- Australia is to pull its last six Super Hornets fighter jets out of the Middle East
- Wedgetail surveillance aircraft, special forces and advisers will remain in Iraq
- Defence Minister Marise Payne said the move follows victories against ISIS
Australia is withdrawing its air strike operations against Islamic State in Iraq and Syria.
The country’s six Super Hornets will soon be brought home from the Middle East, marking a major reduction in its three-year commitment against ISIS.
Defence Minister Marise Payne said the decision to withdraw the fighter jets followed discussions with the Iraqi government and other allies.
A Royal Australian Air Force F/A-18F Super Hornet flies over southern Iraq in September
A Super Hornet air combat officer checks armaments on his aircraft in the Middle East in 2014
An F/A-18F Super Hornet at the US-led coalition’s main air operating base in the Middle East
‘I want to particularly acknowledge the phenomenal efforts of the Hornet and Super Hornet pilots and support crew over the last three years,’ Ms Payne told reporters at RAAF Base Glenbrook on Friday.
The minister, who visited the team in the Middle East twice, praised their work in extremely tough and long flying conditions.
Despite the Hornet air personnel returning home towards the end of January, Senator Payne insisted it was not the end of Australia’s contribution in Iraq.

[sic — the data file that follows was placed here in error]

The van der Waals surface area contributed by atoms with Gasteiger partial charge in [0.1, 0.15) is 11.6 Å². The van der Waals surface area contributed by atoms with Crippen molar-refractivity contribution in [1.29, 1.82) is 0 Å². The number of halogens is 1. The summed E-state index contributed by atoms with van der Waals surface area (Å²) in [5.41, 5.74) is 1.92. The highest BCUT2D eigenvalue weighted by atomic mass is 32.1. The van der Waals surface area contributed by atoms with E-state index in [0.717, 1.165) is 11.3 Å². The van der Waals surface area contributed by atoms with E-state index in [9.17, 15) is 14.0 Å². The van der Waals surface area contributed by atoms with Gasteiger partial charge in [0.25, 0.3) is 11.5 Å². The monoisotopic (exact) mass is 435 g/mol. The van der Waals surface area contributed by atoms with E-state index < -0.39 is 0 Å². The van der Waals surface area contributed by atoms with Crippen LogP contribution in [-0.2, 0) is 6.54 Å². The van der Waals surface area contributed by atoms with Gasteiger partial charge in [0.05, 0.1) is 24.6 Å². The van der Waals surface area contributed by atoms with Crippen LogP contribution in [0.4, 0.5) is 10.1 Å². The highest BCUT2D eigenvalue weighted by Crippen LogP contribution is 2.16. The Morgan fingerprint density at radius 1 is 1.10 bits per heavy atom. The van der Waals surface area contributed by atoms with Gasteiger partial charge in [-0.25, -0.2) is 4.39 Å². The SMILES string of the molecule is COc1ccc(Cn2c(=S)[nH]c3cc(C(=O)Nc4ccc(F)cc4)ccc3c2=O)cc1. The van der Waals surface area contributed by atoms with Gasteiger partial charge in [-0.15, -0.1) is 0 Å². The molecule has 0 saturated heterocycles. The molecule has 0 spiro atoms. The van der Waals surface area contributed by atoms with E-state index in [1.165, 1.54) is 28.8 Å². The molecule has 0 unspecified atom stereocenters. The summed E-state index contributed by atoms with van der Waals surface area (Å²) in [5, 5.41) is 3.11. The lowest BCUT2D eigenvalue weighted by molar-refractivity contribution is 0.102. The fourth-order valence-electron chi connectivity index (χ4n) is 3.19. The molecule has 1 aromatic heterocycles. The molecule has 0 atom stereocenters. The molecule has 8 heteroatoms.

The Wedgetail surveillance and refueling aircraft would continue to support operations against ISIS – or Daesh – as well as the 80-strong Special Operations Task Group.
Australian soldiers supervise Iraqi military personnel during marksmanship training in Iraq
Smoke rises after an air strike on Islamic State militants in Raqqa, Sryia, in August this year
Australia’s Wedgetail surveillance aircraft will remain in the Middle East fighting Islamic State
‘They will continue to support the Iraqi security forces and the counter-terrorism services in their work to ensure that Daesh is precluded from taking any further hold,’ Ms Payne said.
Earlier this month Iraq’s prime minister Haider al-Abadi declared victory over the terrorist group.
Labor’s former defence spokesman Stephen Conroy described the announcement as great news.
‘I remember being in the room in the briefings when ISIS first starting rolling through all those towns in Iraq and there was enormous pessimism that Iraq would never come together,’ Mr Conroy told Sky News.
‘The troops over there have done a fantastic job and this is a real tribute to their professionalism.’
An Australian soldier conducts protection duties while on active service in Iraq in June 2016